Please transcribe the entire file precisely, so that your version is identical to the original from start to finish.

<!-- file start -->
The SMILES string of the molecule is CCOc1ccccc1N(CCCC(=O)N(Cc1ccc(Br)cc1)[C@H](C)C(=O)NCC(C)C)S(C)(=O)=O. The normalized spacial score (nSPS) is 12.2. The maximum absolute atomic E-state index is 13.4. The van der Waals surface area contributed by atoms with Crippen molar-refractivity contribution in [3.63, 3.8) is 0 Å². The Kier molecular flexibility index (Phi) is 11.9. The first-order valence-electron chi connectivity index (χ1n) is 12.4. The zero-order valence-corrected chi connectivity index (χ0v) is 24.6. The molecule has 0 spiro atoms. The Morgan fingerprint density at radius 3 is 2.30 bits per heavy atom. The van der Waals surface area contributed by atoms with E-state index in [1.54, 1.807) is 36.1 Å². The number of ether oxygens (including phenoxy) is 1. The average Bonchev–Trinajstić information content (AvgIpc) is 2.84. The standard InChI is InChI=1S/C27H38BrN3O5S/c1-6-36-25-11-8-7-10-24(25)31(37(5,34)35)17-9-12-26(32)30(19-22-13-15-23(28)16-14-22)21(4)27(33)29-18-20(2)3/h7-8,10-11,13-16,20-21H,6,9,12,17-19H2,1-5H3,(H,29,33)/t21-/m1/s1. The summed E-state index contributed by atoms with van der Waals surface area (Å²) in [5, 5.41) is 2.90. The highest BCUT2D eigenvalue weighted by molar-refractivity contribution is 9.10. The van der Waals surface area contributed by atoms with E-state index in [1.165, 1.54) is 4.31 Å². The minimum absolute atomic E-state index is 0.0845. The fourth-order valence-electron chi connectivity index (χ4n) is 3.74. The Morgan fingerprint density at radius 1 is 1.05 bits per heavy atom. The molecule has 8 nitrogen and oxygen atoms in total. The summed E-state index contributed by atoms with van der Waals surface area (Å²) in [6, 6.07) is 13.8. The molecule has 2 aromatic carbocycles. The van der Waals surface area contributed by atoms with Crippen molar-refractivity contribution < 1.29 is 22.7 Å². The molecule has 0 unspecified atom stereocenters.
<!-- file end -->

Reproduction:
The SMILES string of the molecule is CCOc1ccccc1N(CCCC(=O)N(Cc1ccc(Br)cc1)[C@H](C)C(=O)NCC(C)C)S(C)(=O)=O. The normalized spacial score (nSPS) is 12.2. The maximum absolute atomic E-state index is 13.4. The van der Waals surface area contributed by atoms with Crippen molar-refractivity contribution in [3.63, 3.8) is 0 Å². The Kier molecular flexibility index (Phi) is 11.9. The first-order valence-electron chi connectivity index (χ1n) is 12.4. The zero-order valence-corrected chi connectivity index (χ0v) is 24.6. The molecule has 0 spiro atoms. The Morgan fingerprint density at radius 3 is 2.30 bits per heavy atom. The van der Waals surface area contributed by atoms with E-state index in [1.54, 1.807) is 36.1 Å². The number of ether oxygens (including phenoxy) is 1. The average Bonchev–Trinajstić information content (AvgIpc) is 2.84. The standard InChI is InChI=1S/C27H38BrN3O5S/c1-6-36-25-11-8-7-10-24(25)31(37(5,34)35)17-9-12-26(32)30(19-22-13-15-23(28)16-14-22)21(4)27(33)29-18-20(2)3/h7-8,10-11,13-16,20-21H,6,9,12,17-19H2,1-5H3,(H,29,33)/t21-/m1/s1. The summed E-state index contributed by atoms with van der Waals surface area (Å²) in [5, 5.41) is 2.90. The highest BCUT2D eigenvalue weighted by molar-refractivity contribution is 9.10. The van der Waals surface area contributed by atoms with E-state index in [1.165, 1.54) is 4.31 Å². The minimum absolute atomic E-state index is 0.0845. The fourth-order valence-electron chi connectivity index (χ4n) is 3.74. The Morgan fingerprint density at radius 1 is 1.05 bits per heavy atom. The molecule has 8 nitrogen and oxygen atoms in total. The summed E-state index contributed by atoms with van der Waals surface area (Å²) in [6, 6.07) is 13.8. The molecule has 2 aromatic carbocycles. The van der Waals surface area contributed by atoms with Crippen molar-refractivity contribution < 1.29 is 22.7 Å². The molecule has 0 unspecified atom stereocenters.